Classic Singles #97: The Third Bardo – I’m Five Years Ahead of My Time / Rainbow Life (1967)

ThirdBardo_labelThe Third Bardo’s ‘I’m Five Years Ahead of My Time’, though perhaps a little more well known that some of the singles covered in previous posts, is yet another punkadelic monster that simply cannot be ignored!

The band were from New York and released their only single on Roulette in May 1967. In stark contrast to the stagnation of today, rock music was changing and evolving at such a frightening pace in the late 1960s that to have actually been five years ahead of the time would have been the sonic equivalent of a UFO landing in the Stone Age and its occupants dispensing wisdom upon the uncomprehending minds of those present to witness the event.

In fact, the Third Bardo perfectly captured the heady days of the Summer of Love, not least in their evocative name – which was taken by lead singer Jeff Monn from The Tibetan Book of the Dead and refers to the moment after death when the consciousness is reborn into a new body.

Both sides of the single were written by Rusty Evans of The Deep / Freak Scene fame and Victoria Pike, who was married to the record’s producer, Teddy Randazzo, a successful singer and songwriter in his own right. ‘I’m Five Years Ahead of My Time’ opens with an ominous guitar figure, quickly joined by a slightly more fuzzy Eastern influenced lead, pulsating bass, and subtle keyboards. Jeff Monn imbues the vocals with a sneering swagger and the break is a searing slice of top drawer raga-esque fuzzadelica.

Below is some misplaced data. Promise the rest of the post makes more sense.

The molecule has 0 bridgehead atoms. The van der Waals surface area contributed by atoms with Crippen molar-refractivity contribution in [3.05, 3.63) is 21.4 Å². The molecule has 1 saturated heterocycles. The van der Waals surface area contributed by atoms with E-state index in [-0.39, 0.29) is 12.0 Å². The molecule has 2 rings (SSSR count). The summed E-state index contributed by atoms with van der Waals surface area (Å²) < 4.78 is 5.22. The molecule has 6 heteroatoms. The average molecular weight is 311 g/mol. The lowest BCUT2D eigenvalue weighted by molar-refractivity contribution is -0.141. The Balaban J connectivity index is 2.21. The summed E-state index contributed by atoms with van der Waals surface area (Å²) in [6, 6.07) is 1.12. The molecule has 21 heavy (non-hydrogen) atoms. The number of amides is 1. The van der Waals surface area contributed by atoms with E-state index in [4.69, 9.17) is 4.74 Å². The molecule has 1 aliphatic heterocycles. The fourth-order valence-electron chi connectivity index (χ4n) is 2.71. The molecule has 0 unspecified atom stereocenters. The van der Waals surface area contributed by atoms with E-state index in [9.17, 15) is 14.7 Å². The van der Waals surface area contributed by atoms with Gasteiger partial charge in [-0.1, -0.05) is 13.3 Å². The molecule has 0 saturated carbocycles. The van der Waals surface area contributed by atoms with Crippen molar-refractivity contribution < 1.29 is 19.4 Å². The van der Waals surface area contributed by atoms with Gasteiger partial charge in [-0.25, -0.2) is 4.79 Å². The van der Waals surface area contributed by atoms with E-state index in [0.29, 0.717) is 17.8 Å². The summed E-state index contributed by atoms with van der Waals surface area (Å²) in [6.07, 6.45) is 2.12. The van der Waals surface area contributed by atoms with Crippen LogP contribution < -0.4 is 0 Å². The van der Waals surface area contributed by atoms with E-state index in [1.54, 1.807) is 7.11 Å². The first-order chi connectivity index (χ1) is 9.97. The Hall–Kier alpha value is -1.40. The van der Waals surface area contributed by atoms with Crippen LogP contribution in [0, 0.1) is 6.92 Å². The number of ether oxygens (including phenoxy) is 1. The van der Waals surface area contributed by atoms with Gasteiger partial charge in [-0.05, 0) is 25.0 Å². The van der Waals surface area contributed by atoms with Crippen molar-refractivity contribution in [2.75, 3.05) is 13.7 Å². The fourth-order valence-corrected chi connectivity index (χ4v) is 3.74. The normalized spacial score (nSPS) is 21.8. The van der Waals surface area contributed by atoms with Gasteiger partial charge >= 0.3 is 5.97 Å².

‘I’m Five Years Ahead of My Time’

Flipside ‘Rainbow Life’ is a trippy little number with its Eastern style melody, cryptic lyrics, and swirling sound effects. I’m not sure which instrument is making that high-pitched sound but it is very distinctive. Another reasonably effective version of this song appeared on the Freak Scene’s 1967 Psychedelic Psoul album on Columbia. In fact, if you like ‘Rainbow Life’ you would probably enjoy Rusty Evan’s other work, notably The Deep’s primitive but charming Psychedelic Moods album from 1966 on Cameo-Parkway.

‘Rainbow Life’

ThirdBardo_bandThough short-lived, the band did play hip Manhattan clubs such as Arthur’s and Ondine, and appeared on Upbeat, the Cleveland-based syndicated television show. The 45 received some airplay on the East Coast, but it was pulled from the radio because of perceived drug references in the lyrics.

The session that produced the single also yielded four other tracks, including an alternate version of ‘Rainbow Life’, that are all well worth hearing. The six cuts have now been collected on a 10” vinyl EP by Sundazed Records.

After the Third Bardo broke up in 1967, Monn went solo and released an album for Vanguard in 1968 called Reality, then changed his name to Chris Moon for The Chris Moon Group LP that came out on Kinetic in 1970.

Reissues: Apart from the Sundazed EP, both sides of the 45 are on Psychedelic Microdots Volume 3. The a-side is also on Ah Feel Like Ahcid, the Nuggets box set, and Best of Pebbles Volume 1.